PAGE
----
Potential Vorticity Structure in Titan's Polar Vortices from Cassini CIRS Observations

Jason Sharkey*, Nicholas A Teanby, Melody A S Sylvestre, Daniel M. Mitchell, William J M Seviour, Conor A. Nixon, Patrick G. J. Irwin

*Corresponding author for this work

Research output: Contribution to journalArticle (Academic Journal)peer-review

10 Citations (Scopus)
16 Downloads (Pure)


The Cassini mission has provided the best opportunity to date to extensively study the seasonal variation in Titan's atmosphere, with observations spanning almost half a Titan year L_s = 293 - 93°. An important feature in the Titan middle-atmosphere is the formation of a polar vortex. Observations have shown that an initially well-developed northern vortex enriched with trace gas species gradually breaks down after spring equinox as a new vortex emerges in southern winter. Here we use Cassini CIRS observations to derive the temperature and composition of the middle-atmosphere. We use the gradient wind equation to first estimate the mean zonal winds, and then the Potential Vorticity (PV) throughout Titan's atmosphere over the timespan of the Cassini mission. PV is a useful diagnostic quantity for studying the dynamics of polar vortices because it is materially conserved for adiabatic and frictionless flows, and can be inverted to find all other dynamical fields. Our results show the formation of a strong zonal jet in the winter hemisphere, with wind velocities reaching 220ms-1, which is consistent with previous studies. An annular PV structure is also observed over the winter poles, whereby a ring of PV encircles a local minima over the pole. Such distributions are often found to be unstable without a restoring force, yet they are seen here in numerous observations in both the northern and southern hemispheres. A comparison with the annular Martian vortices shows that latent heat release from condensation or subsidence-induced adiabatic heating may explain the origin and stability of the annulus. Finally, we investigate the evolution of the size of the vortices and the role of strong PV gradients as a dynamical mixing barrier for trace gas species across the vortex edge. We find that longer lived gases are less confined to the vortex than those with shorter photochemical lifetimes.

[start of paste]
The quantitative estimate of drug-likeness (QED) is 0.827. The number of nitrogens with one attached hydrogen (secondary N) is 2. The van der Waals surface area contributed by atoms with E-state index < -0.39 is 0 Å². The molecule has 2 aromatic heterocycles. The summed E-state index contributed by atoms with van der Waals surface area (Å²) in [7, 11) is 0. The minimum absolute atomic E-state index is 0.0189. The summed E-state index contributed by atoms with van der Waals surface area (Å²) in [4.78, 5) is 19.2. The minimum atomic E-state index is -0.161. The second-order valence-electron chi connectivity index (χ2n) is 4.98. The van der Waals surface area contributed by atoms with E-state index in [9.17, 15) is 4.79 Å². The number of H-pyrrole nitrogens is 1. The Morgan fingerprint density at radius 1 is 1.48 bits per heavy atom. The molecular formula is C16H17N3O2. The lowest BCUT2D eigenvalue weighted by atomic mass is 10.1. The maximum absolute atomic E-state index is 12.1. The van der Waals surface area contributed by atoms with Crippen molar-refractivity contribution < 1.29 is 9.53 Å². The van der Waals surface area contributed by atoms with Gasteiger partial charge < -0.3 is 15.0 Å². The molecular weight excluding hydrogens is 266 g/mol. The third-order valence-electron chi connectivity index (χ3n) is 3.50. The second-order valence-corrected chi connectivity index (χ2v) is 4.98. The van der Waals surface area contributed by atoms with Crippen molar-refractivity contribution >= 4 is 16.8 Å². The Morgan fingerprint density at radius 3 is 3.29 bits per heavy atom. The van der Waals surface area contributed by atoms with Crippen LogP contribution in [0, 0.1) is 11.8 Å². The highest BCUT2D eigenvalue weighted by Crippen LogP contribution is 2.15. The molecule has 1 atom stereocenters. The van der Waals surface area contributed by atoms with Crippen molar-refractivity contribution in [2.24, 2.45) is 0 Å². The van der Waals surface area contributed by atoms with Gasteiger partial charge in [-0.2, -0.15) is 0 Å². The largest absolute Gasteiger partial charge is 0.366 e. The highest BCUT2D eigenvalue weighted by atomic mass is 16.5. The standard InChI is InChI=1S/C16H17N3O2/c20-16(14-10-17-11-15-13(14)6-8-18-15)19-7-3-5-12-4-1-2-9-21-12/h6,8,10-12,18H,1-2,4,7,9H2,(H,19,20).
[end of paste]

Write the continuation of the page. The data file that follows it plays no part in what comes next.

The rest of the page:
Original languageEnglish
Article number114030
Number of pages16
Early online date6 Aug 2020
Publication statusPublished - 15 Jan 2021


  • Titan
  • Radiative transfer
  • Atmospheric dynamics
  • Polar vortices
  • Potential Vorticity


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  • HPC (High Performance Computing) Facility

    Sadaf R Alam (Manager), Steven A Chapman (Manager), Polly E Eccleston (Other), Simon H Atack (Other) & D A G Williams (Manager)

    Facility/equipment: Facility

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